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 Response to WSJ Editorial: Community Colleges Respond to Needs of ITT Tech Students 


FOR IMMEDIATE RELEASE                                                                                       
September 13, 2016                                     
Media Contact: Martha Parham, Ed.D.
Phone: (202) 728-0200 x209

Washington, DC—On behalf of the nation’s 1,108 community colleges, we would like to respond to the Wall Street Journal’s article dated Sept. 9, 2016, entitled “For-Profit Government.” 

It is true that many community colleges are reaching out to the 40,000 students displaced by the closure of ITT Technical Institute.  They are doing so in an effort to salvage, as much as possible, the time, effort and financial resources these students have invested in their education.  It would allow students to attend regionally accredited institutions and get their lives back on track.

Community colleges serve 12.3 million students each year.  If every student displaced by ITT Technical Institute were to attend a community college, that would constitute an increase of .3 percent of the student population. This hardly qualifies as the fiscal “boost in federal aid” you claim the colleges are attempting to “cash in” on.  It is the owners of for-profit colleges that reap direct benefits from enrolling more students. Increased enrollments at community colleges have no impact on anyone’s compensation.

By design, community colleges are responsive to the needs of their local communities.  This was true when they welcomed students from the now-defunct Corinthian Colleges and it will be true for future students, regardless of where they come from.  We take pride in our commitment to open access for all Americans who are willing to work hard and benefit from higher education.  Our colleges serve nearly half (45 percent) of all undergraduates in the United States and serve the majority of underrepresented students—including minorities and first-generation college students.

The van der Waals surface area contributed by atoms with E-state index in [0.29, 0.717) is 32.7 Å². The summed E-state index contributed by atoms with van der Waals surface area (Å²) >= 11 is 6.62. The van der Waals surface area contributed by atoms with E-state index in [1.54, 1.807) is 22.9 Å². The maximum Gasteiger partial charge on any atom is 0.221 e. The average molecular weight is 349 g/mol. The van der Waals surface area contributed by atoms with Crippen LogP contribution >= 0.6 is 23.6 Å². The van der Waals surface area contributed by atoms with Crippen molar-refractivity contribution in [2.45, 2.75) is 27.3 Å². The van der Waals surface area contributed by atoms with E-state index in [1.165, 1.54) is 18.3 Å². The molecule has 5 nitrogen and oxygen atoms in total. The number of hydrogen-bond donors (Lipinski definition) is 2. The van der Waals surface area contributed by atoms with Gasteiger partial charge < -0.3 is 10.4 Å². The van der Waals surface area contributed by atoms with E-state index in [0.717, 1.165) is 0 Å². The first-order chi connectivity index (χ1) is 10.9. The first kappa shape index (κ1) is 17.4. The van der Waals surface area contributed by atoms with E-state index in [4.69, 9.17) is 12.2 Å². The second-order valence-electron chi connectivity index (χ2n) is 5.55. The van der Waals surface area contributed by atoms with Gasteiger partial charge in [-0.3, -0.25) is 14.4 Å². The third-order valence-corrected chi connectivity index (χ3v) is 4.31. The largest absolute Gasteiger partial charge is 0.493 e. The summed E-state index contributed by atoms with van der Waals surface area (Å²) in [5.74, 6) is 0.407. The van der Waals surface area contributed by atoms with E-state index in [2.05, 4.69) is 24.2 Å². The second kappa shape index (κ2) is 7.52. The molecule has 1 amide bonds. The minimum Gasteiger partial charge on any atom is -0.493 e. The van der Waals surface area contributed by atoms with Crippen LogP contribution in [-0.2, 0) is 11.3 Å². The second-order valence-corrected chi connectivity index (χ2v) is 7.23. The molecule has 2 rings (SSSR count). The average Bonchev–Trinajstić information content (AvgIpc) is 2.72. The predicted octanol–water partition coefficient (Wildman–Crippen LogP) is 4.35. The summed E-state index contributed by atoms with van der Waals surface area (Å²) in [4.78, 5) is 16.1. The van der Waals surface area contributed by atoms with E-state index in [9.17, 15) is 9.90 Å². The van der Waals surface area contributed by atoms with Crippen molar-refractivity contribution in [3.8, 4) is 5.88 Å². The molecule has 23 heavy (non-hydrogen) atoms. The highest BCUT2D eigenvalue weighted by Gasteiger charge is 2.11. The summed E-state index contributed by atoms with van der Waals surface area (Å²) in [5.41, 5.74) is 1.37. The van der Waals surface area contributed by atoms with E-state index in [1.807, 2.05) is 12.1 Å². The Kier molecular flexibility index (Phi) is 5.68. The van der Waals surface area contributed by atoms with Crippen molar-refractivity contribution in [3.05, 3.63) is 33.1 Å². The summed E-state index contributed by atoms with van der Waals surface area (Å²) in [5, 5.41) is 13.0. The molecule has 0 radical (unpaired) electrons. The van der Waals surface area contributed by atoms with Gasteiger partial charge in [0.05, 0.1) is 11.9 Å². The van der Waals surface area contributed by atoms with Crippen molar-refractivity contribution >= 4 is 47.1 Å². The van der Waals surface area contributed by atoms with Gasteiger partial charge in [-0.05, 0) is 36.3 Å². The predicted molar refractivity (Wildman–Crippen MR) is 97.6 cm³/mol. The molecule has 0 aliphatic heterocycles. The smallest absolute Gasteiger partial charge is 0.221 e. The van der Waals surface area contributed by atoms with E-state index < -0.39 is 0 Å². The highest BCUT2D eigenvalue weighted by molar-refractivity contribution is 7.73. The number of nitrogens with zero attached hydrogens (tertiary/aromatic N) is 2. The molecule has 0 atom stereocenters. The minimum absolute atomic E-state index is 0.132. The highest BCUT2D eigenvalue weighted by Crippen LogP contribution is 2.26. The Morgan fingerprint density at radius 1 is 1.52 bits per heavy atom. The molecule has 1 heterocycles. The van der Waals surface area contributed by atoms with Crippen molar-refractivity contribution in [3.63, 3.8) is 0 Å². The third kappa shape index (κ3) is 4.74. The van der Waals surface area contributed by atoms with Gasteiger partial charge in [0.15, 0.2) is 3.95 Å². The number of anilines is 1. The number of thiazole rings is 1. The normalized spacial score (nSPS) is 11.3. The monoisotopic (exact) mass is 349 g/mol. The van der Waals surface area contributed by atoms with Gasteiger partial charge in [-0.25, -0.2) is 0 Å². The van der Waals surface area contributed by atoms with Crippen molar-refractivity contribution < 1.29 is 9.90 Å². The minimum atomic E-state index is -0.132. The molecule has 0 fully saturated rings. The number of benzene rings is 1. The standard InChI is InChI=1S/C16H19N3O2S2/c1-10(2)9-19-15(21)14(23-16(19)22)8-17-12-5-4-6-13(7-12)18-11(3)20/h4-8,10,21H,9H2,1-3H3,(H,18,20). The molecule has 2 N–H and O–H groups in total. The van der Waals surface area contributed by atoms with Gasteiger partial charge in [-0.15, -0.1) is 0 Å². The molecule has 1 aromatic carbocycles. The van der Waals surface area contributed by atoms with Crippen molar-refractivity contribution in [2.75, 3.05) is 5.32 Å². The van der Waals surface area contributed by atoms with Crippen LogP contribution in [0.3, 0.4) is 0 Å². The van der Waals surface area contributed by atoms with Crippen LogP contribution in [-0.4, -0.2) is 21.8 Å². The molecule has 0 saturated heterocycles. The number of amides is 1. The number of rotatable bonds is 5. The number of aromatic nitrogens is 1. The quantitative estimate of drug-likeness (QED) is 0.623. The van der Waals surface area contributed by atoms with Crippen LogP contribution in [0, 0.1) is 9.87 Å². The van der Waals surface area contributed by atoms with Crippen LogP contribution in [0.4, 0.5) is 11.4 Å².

The editorial makes misleading, fundamentally inaccurate comparisons between ITT institutions and community colleges. We are disappointed that you would impugn the motives of colleges simply trying to help some unfortunate former students now finding themselves in a very difficult situation.  


As the voice of the nation’s community colleges, the American Association of Community Colleges (AACC) delivers educational and economic opportunity for more than 12 million diverse students in search of the American Dream. Uniquely dedicated to access and success for all students, AACC’s member colleges provide an on-ramp to degree attainment, skilled careers and family-supporting wages. Located in Washington, D.C., AACC advocates for these not-for-profit, public-serving institutions to ensure they have the resources and support they need to deliver on the mission of increasing economic mobility for all.

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